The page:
“What they do is put you in space and force you to cover the run and the pass. Cover the run for us here, but also don’t forget to wall that guy off on the pass. Well, then kids get bad eyes in the backfield and they throw it. It makes it very tough, but hopefully I make the right calls and put our kids in a position to make plays.”
Which he has at times. The defense has allowed just 20 points in the first quarter this season, and only one foe, Alabama, has scored on its opening drive. Two foes picked up nine first downs or fewer. This defense has forced a school-record for punts with 14 in one game – impressive regardless of foe. And there’s clearly been improvement across every position and in any situation from last year under then-coordinator Keith Patterson.
Heck, the last time Gibson, an assistant under Patterson last year, was on the field and looked up at the scoreboard after a half against Baylor, WVU had surrendered 56 points and 617 yards of offense in what would eventually become a 73-42 defeat. It was the most yardage amassed by any team in the first half last decade, and the 73 points broke WVU’s Big 12 scoring record set against Baylor in 2012 (70-63).
So the question remains, how good is this defense, and what is its ceiling of play? Frankly, neither has been answered. West Virginia hasn’t yet hit its peak, but it likely isn’t among the best of defenses in the country, either. There is a concerning lack of depth among the line, some hesitation while playing in space at the linebacker positions, and a few missed assignments and bad angles in the secondary and in the font six. Because of the style it faces, West Virginia is going to allow massive yardage at times. They key is to simply make enough plays to win in the right situations, a notion definable and understandable, but not one that slides easily into any base statistical measure of now.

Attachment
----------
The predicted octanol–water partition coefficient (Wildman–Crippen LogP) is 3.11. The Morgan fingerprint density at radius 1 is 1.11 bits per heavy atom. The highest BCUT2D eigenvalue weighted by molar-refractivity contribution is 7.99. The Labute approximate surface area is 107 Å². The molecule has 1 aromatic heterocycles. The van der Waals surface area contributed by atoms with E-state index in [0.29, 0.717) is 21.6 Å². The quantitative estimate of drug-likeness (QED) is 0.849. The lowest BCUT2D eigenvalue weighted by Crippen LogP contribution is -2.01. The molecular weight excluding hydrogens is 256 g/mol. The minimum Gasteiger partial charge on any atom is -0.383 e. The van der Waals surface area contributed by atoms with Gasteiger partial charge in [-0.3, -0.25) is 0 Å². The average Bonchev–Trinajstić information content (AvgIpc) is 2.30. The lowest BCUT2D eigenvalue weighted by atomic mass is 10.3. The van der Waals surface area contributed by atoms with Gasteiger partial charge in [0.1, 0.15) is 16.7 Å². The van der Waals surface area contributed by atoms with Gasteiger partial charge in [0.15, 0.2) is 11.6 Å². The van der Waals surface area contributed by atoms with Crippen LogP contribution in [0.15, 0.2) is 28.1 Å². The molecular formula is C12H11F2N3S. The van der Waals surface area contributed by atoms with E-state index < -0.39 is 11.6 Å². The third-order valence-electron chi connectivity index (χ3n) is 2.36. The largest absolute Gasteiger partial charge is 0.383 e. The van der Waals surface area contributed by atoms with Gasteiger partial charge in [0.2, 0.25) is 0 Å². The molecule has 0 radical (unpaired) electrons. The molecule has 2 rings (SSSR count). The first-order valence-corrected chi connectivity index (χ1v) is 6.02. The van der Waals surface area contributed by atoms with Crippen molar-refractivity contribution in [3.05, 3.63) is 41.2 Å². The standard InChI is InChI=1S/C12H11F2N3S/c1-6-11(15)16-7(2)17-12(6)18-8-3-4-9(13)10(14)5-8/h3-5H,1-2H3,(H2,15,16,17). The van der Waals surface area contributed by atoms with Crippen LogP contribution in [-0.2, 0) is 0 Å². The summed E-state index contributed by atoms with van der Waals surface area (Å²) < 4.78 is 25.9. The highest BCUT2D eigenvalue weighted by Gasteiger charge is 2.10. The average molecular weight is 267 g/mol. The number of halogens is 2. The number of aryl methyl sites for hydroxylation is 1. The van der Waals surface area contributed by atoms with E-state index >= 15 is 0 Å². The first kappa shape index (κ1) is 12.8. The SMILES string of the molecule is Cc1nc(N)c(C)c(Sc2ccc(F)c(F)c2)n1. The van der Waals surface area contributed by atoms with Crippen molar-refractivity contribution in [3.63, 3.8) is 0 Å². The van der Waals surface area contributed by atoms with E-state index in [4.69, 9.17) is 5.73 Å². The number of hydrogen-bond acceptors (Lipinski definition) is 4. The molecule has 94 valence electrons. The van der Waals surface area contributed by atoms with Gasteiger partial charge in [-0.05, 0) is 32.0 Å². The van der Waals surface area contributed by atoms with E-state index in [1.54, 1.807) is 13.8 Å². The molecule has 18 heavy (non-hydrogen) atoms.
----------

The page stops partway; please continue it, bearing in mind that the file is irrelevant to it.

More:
Perhaps the best the measurables can currently come up with as a raw stat, sans getting into the metrics of something like “Moneyball” (which removes the raw aspect) would be yardage per play, third down conversion percentage and turnovers – i.e. the ability to get off the field and give the offense an opportunity. Yardage per play might be the truest raw stat available across college football, but that, too, is perilous as Holgorsen notes below. The fact is, the game film, and not the stat book, has always been most revealing. It is, truly, about situations as well as stats – again, as it always has been. It’s simply now much more noticeable as the stat aspect of it is warped beyond recognition.
“The second half with how we played defensively (against Texas Tech) was a winning performance,” Holgorsen said. “With that said, we gave up a couple big plays and a lot of yards. You can't gauge defensive football on yards per play or on total yards. It's about getting stops in key situations. Our job against Baylor? They're going to get yards. They're going to make plays. They're going to score points. But getting stops when it counts is how you've got to gauge being successful against them.”